Ben Gazzara died Friday of pancreatic cancer, the New York Times reported.
The star of award films and plays such as "Anatomy of a Murder" and "Cat on a Hot Tin Roof" was 81 years old.
Gazzara employed his distinctive, gravel-specked voice and powerful stare most memorably in a series of film collaborations with the director John Cassavetes.
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For the maverick director, Gazzara played a collection of bitter spouses and down-on-their heels gamblers and theater directors in films such as "The Killing of a Chinese Bookie" and "Opening Night."
Like Peter Falk, his co-star in Cassavetes' "Husbands," Gazzara was perfectly suited to the director's signature examinations of bruised men who struggle to articulate and come to grips with their emotions, fears and hopes in a rapidly changing world.
Fittingly, he died the same day that Cassavetes did more than twenty years ago.
Among his other notable film roles were an accused killer in "Anatomy of a Murder" (1959), the smooth-talking pornographer Jackie Treehorn in the Coen Brothers' "The Big Lebowski" (1998), and a grandfather separating from his wife of 40 years in Todd Solondz's "Happiness"(1998).
Less successful was his starring role opposite his then-lover Audrey Hepburn in Peter Bogdanovich's "They All Laughed" (1981). The romantic comedy was a box office and critical disaster.
As for "Roadhouse" (1989), the critics hated the Patrick Swayze action movie too, but thanks to frequent television play, Gazzara's role as villainous businessman became a cult favorite.
On stage, Gazzara originated the role of the alcoholic, sexually confused Brick in Tennessee Williams' "Cat on a Hot Tin Roof." It helped make his name, but he saw the role go to Paul Newman in the 1958 film adaptation.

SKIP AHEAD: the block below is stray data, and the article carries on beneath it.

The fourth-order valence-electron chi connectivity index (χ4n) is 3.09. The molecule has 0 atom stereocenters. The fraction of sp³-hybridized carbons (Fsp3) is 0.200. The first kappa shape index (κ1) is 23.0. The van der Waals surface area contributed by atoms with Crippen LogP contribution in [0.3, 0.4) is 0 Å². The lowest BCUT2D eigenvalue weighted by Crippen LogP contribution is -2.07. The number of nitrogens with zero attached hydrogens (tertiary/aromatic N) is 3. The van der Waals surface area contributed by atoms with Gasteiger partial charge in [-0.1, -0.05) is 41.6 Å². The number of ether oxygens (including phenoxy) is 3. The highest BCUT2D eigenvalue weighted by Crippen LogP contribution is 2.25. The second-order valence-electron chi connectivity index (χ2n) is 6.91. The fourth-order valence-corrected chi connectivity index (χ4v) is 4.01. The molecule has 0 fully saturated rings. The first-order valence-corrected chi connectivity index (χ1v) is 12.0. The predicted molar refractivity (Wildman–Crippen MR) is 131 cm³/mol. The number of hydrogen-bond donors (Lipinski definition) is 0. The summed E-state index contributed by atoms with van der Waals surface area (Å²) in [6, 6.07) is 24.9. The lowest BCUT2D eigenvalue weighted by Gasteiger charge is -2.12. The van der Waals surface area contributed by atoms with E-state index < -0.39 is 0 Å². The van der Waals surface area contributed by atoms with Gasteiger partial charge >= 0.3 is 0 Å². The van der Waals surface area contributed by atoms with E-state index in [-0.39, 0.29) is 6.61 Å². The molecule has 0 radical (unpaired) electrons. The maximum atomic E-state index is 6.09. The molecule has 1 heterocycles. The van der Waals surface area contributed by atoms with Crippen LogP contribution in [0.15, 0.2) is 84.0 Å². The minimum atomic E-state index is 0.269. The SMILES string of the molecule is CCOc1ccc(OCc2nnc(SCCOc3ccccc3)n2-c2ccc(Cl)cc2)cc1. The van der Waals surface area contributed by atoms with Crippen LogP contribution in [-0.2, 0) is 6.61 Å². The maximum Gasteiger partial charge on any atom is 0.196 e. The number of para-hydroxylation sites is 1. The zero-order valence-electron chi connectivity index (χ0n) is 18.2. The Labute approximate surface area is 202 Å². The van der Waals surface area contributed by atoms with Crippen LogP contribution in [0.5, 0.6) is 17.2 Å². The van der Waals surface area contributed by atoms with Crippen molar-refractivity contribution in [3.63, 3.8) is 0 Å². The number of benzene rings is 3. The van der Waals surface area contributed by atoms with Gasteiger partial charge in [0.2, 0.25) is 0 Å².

Even after Hollywood beckoned, Gazzara was comfortable migrating from stage to screen, making frequent appearances on Broadway. He was nominated for three Tony awards for playing a drug addict in "A Hatful of Rain," for doing double duty in two short plays Eugene O’Neill’s “Hughie” and David Scott Milton’s “Duet," and for playing the alcoholic George in a revival of "Who's Afraid of Virginia Woolf."
His last Broadway role came in 2006's acclaimed revival of the social protest drama "Awake and Sing!"
Gazzara's performance in HBO's "Hysterical Blindness" earned him his first Emmy award in 2006. He also earned plaudits for his starring role in the TV movie, "An Early Frost" (1985), one of the first nationally broadcast works to deal with the AIDS crisis.
Gazzara was married three times to Louise Erickson (1951–1957), actress Janice Rule (1961–1979), and German model Elke Stuckmann.
He his survived by Stuckmann, their daughter, and an adopted daughter. Gazzara's brother, Anthony, also survives him.